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On Saturday, June 23rd, Damian Conway had a little free for all free-for-all workshop that he gave at College of DuPage in Wheaton, IL. He talked about a ton of different Perl topics, all of them enlightening. He's a great speaker, and I wish I could have gone to the 3-day class that he gave earlier in the week. Here are some random notes of interestingness that I scribbled down. Perhaps frag will want to add some of his own comments.

  • ``$/ tells when to stop reading''
    We all know about the $/ variable, but a new light dawned when Damian said ``$/ tells when to stop reading''. That's why $/ = undef makes Perl read an entire file: There's no definition of when to stop reading. How clear it is now.

  • Perl 6 may have the ... operator
    Perl 6 may have the ..., which Damian pronounced as the ``yada yada yada operator.'' You'd use it as a placeholder for undefined code like so:
            sub mangle {
                    ...
                    return 1;
            }
    

    Yes, that's a literal .... Executing mangle() would have Perl kick out a message like ``sub mangle is pending future code''.

  • Typeglobs
    ``Typeglobs are like a box of chocolates'', he said, and then explained why in a way that let me finally understand the method behind the madness of typeglobs. Of course, typeglobs are going away in Perl 6.

  • Perl's phases
    Big discussion of Perl's 5 phases: BEGIN, CHECK, INIT, execution and END, and when you'd want to use which one.

  • The benefits of golf
    He didn't specifically explain that golf in the extreme way we golf here is good, but rather that ``The fewer characters you type, the fewer characters you can get wrong.'' He claims that there's a linear correlation between the number of characters in a system's source code and how many bugs it has.

  • Qualifiers, not control structures
    In this code
            foreach ( @foo ) {
                    whack($_);
            }

    the foreach is a control structure.

    In this code:

            whack($_) foreach @foo;

    the foreach is a ``qualifier'', which is why you can't apply it to a block in that syntax.

  • Perl optimizes a lot
    The Perl pseudocode has no ifs in it. Anywhere. ``How can that be?'' I asked. He then showed the following reduction:
            if ( $x > 50 ) {
                    do_something();
            }

    is the same as

            ($x > 50) && do_something();

    It's all just a lot of booleans in there.

  • The use of the v notation
    Version strings are tracked with the v notation, like v5.6.0, which gives a string equivalent to chr(5).chr(6).chr(0). This is also handy for IP addresses, as in v127.0.0.1.

  • Attributes
    Big discussion of attributes and the Attributes::* modules, most of which I didn't note because I don't see any direct application for them in my work. However, Perl 6 is going to make a LOT of use of attributes.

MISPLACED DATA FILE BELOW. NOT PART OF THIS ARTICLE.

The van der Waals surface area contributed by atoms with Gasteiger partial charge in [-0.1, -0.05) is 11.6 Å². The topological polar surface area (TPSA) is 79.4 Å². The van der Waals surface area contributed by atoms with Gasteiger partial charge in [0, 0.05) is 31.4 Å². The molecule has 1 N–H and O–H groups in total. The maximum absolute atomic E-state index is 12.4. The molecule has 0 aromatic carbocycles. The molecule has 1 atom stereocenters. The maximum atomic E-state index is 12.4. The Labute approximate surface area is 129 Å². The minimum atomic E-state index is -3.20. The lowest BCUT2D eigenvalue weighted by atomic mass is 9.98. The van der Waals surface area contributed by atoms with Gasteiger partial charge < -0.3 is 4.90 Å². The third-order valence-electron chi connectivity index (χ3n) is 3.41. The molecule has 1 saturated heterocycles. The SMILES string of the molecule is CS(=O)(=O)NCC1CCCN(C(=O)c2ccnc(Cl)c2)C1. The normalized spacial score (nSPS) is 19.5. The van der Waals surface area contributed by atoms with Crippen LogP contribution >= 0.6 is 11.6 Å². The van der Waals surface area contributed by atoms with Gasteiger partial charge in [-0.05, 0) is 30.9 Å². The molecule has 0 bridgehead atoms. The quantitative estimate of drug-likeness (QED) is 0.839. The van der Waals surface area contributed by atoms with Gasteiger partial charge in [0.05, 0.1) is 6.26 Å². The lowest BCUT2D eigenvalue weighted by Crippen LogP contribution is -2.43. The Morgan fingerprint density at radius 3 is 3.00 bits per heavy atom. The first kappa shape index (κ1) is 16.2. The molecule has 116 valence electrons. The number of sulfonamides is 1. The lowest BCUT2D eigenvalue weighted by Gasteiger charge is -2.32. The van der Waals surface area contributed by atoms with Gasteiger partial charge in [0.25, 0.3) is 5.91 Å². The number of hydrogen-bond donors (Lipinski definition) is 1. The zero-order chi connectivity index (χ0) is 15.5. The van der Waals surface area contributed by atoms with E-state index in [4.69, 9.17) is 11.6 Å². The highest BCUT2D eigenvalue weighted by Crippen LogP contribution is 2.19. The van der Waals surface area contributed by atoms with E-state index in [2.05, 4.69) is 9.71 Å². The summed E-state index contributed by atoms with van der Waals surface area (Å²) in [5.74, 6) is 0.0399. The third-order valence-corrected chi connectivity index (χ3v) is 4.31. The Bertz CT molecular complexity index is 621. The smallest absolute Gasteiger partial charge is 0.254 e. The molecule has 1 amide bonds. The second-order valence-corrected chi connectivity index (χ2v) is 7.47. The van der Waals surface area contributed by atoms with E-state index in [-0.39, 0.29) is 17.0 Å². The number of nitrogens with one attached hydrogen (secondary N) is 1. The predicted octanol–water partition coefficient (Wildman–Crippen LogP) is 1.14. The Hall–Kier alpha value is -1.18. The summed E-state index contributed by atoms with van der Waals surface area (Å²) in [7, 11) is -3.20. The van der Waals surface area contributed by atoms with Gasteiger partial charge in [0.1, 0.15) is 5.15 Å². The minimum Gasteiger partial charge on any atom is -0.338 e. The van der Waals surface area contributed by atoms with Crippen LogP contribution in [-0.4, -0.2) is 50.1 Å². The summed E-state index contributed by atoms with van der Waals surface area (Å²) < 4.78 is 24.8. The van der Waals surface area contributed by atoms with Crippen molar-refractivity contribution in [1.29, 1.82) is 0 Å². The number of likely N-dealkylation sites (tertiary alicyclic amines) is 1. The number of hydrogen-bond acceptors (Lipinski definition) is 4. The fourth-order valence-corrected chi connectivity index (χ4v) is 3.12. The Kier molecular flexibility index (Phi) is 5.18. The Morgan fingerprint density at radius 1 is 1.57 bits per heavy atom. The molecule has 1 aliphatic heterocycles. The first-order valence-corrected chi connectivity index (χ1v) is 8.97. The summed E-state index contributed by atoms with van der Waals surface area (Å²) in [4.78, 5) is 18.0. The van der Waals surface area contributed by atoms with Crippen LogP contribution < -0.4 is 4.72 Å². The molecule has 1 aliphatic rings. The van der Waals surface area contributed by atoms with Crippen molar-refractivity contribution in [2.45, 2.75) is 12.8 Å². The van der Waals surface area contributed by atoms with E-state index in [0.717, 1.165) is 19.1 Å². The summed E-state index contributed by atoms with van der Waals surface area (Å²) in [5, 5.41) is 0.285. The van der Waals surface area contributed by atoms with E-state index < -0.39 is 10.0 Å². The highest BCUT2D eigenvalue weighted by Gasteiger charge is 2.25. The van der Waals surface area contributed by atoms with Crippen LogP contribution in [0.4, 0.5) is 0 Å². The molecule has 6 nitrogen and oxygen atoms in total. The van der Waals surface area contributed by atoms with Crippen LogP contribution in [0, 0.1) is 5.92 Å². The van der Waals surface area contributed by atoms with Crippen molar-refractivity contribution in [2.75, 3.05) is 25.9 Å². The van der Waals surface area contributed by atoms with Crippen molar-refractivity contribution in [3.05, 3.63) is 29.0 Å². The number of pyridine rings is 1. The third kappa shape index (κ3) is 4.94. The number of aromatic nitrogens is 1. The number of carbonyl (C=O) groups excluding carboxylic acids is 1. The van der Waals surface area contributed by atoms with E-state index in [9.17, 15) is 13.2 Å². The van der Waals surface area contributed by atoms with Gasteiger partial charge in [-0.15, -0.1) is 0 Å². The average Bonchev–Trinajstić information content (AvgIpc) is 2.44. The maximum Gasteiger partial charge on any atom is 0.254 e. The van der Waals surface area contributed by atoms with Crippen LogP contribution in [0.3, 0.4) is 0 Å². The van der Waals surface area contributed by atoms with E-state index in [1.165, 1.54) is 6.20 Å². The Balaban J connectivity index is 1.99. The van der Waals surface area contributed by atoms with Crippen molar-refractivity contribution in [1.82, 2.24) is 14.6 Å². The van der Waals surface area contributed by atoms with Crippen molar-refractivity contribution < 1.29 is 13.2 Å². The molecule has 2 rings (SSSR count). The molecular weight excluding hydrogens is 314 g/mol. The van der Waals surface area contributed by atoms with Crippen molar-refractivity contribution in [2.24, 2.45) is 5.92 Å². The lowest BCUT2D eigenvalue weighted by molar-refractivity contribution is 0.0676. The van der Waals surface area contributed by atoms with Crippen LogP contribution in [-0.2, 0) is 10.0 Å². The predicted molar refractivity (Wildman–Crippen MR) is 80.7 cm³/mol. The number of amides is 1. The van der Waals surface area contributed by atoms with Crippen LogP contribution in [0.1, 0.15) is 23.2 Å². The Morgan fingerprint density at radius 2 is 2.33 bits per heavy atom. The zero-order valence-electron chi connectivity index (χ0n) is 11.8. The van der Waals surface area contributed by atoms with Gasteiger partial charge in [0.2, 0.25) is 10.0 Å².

• Object-oriented design
    He presented his Spinal Tap-style list of Ten criteria for object-oriented design. This list will eventually be part of the standard Perl distro.

  • What's coming in Perl 6
    Since Damian is sort of Larry's right hand man for language design issues, he's on top of all the changes that are going to be coming. Some of my favorites:
    • Here document improvements
      Here documents won't have to be flush left.
          while ($foo) {
              for ( @list ) {
                  print << "END";
                      Here's the text of the message I want to print.
                      Note that I'm not flush left like I would have
                      to be in Perl 5.  The amount of whitespace before
                      the terminating "END" is stripped from the front
                      of each line.
                      END
                  } # for
          } # while
      Many of us literally applauded and cheered.

    • Typeglobs go away
      Everything will still be in symbol tables, but not as they are now. The fully qualified name of $foo will be the key in the symbol table, not like it is now, where $foo really means ``the scalar in the foo typeglob''. Also, lexical variables go into their own special symbol table MY.

    • Globals go away
      All the global punctuation variables will go away or become properties of something else. For instance, instead of setting $/, you'll modify the insep() attribute of the file handle in question.

And here is where my notes end. I wish I had a videotape of it. He's just great.

xoxo,
Andy
--
I was dreaming when I wrote this, so sue me if I go too fast.


In reply to My day with Damian Conway by petdance

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